Sunday, January 27, 2013

Returning to Us

When the stress of Owen's school semester ended in mid December he returned to himself, which allowed me to return to myself and us to each other. I half expected us to have some sort of resentment or frustration with each other left over from the arguments that surfaced at the peak of the stress. So often those words that come out when everything feels like its falling apart last long after the world repairs itself.

Yet, instead of resentment we found joy. We found comfort and acceptance of all that passed and excitement to move into the future anew. I felt lucky. Stress and anxiety had so taken my mind in the months preceding Christmas that I'm positive that I responded to Owen with undue frustration on more than one occasion. I know that in the midst of it all he put too much weight on my shoulders. In other words, we were more crappy to each other than we had ever been before.

So I've been asking myself how we escaped unscathed. How did we come out of it still liking each other? My hypothesis is that we hold a few overarching philosophies that served us well, and may be of use to other couples facing the potential hazards of stress.

1. We know our own flaws; we know each others' flaws. We can accept these flaws in ourselves and each other and not take each others' flaws personally.

One thing that Owen learned about me from watching me interact with my family is that when I feel very stressed it negatively affects how I treat everyone around me. I just want everyone to leave me alone, and if people try to help me they're more likely to get their heads bitten off than a thank you.

Owen, when under stress, yearns for care and compassion from those around him. Owen also has a passive thing going on, so instead of asking for what he wants he will sometimes try to elicit it by acting mopey.  You can see how it would be difficult for us during those times when we both feel stressed: the last thing I want to do when I'm stressed is be patient and caring for someone who's acting mopey as a ploy to get my attention.

In those moments when I am cranky and Owen is mopey we're not different from any other couple who is fighting. I don't think that we're more careful or sensitive to each other. But we can distinguish each others' flaws from our own. Owen knows not to take my crankiness personally. I know that I'm not at fault when Owen feels mopey.

2. We're careful not to place or take blame.

How can anyone accurately place blame when a million factors go into every scenario? No one can! Blame has no use, and only encourages grudges, resentment, and shame. It is our philosophy that life is difficult, that people have trials and make mistakes, and that it is okay.

This may sound like the opposite of typical relationship advice, but I feel that people should be careful of giving undue apologies. Owen often tells me that he is sorry for doing something that he couldn't help doing, couldn't know would hurt me, or occurred by accident. By apologizing he takes blame onto himself, which makes him feel ashamed, and when he is ashamed he withdraws from me. I propose that we should own our mistakes, and accept each others' without requiring apology.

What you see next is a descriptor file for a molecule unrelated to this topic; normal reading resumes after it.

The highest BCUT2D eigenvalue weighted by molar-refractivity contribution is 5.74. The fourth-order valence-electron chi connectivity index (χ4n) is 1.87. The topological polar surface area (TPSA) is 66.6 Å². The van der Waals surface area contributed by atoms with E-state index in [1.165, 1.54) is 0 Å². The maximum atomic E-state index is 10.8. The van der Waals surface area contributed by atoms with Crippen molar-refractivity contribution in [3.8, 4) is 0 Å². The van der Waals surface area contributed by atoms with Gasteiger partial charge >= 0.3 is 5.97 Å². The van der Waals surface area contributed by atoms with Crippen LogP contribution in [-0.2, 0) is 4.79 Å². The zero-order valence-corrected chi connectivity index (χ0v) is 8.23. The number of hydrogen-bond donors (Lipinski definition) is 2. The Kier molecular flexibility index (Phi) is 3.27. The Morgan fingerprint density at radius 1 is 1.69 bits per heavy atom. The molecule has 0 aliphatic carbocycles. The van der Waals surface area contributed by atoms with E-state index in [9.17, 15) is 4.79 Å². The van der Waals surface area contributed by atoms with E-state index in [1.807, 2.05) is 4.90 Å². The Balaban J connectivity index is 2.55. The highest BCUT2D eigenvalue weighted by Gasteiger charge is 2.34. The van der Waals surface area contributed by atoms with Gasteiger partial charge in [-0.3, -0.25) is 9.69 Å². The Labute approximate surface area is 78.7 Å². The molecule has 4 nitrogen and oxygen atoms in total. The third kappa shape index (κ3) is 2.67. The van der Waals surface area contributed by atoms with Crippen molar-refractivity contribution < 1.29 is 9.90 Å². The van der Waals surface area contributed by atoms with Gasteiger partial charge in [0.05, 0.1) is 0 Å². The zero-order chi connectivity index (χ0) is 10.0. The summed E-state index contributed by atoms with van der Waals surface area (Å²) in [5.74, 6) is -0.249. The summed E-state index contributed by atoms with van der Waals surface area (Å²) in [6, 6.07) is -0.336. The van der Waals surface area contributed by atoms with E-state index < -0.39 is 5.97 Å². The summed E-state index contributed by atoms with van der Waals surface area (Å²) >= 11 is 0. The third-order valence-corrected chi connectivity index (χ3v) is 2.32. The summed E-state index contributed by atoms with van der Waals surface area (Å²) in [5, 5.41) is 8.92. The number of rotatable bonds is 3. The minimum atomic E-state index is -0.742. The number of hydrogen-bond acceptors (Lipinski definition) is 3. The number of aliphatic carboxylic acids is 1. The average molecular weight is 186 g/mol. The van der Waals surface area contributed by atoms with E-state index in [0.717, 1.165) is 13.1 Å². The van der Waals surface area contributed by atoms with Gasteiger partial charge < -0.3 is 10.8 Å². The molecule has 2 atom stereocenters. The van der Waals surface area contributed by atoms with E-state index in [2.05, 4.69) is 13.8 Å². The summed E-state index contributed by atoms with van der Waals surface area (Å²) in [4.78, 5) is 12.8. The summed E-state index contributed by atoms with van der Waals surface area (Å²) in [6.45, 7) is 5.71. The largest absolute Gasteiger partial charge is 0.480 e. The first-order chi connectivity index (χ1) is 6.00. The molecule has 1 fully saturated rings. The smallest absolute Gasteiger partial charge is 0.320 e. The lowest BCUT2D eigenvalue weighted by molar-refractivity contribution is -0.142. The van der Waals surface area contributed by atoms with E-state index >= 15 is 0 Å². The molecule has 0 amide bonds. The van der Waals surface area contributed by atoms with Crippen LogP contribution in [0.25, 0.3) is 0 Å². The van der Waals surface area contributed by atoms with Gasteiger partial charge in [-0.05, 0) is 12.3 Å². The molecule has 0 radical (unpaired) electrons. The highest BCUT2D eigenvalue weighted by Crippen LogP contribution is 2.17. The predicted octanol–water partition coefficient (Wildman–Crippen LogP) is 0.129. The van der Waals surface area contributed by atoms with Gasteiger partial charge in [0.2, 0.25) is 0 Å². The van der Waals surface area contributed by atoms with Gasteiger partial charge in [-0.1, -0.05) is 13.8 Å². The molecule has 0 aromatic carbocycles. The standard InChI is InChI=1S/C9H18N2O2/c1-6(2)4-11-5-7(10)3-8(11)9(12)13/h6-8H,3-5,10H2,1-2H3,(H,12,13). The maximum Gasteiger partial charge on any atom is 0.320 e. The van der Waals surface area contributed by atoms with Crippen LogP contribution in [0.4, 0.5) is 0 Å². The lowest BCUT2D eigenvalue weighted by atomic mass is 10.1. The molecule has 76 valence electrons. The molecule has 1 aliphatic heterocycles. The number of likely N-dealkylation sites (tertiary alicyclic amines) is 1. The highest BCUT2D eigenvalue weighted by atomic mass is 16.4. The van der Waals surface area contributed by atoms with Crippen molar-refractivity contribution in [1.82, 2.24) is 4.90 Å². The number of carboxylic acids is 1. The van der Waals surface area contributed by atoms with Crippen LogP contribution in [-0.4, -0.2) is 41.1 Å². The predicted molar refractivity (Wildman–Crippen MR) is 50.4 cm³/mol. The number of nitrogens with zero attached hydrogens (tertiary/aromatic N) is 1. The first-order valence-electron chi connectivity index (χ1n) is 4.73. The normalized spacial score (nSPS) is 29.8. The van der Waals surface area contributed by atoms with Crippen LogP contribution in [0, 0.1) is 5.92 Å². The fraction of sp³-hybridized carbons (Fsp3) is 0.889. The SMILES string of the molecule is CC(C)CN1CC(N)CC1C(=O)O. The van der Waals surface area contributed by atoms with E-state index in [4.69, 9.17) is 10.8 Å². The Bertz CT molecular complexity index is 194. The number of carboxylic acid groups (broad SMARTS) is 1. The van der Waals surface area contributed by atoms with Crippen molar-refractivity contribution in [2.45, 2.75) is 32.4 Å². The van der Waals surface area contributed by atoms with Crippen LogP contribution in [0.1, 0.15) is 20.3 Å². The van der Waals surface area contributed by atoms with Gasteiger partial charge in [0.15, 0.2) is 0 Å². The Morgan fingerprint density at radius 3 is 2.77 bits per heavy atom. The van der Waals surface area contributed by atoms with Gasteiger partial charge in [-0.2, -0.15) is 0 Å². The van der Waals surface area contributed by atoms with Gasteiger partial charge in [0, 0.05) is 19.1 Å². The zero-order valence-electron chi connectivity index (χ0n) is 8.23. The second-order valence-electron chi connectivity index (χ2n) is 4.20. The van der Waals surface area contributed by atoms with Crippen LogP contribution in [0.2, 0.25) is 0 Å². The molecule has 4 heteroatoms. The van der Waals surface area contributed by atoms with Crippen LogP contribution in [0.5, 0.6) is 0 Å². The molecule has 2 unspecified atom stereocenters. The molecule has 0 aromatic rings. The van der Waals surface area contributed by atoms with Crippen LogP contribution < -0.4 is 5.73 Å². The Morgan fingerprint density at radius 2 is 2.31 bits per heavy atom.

Though I do want to be careful here. Note that I say people should be careful of giving "undue apologies," because there are certainly times when apologies are due. These are the times when we act selfishly leading to the other's harm. Yet even in these situations, placing any sort of enduring blame will destroy a relationship.

3. We're secure in the mutual understanding that we love each other and want to be together.

If you are spending time worried that your partner's responses to stress, be it crankiness, mopiness, or otherwise, indicate that he or she doesn't love you anymore, then one or both of you may have an insecure attachment style. Owen and I found this quiz helpful for understanding the sources of anxiety within our relationship: Attachment Styles.

People with an anxious attachment style may have past experiences that lead them to irrationally fear that their partners will leave them, though they actually have healthy romantic relationships. Awareness of your own attachment style may help you understand if you are someone who has this tendency.

When life gets stressful you need to have faith in each other's love. If you allow a mistaken fear that your partner doesn't love you seep into your life, you may ruin a good thing. On the other hand, be sure to make that effort to show your partners how much you love them, especially when life is stressful!

Sometimes Owen and I just pause and say, "You're awful and I love you." It diffuses frustration and reminds us of the importance of accepting each other. Stress is temporary, and if you can maintain the conviction to love each other even in the thick of it, you can retain the hope that the future will be easier.

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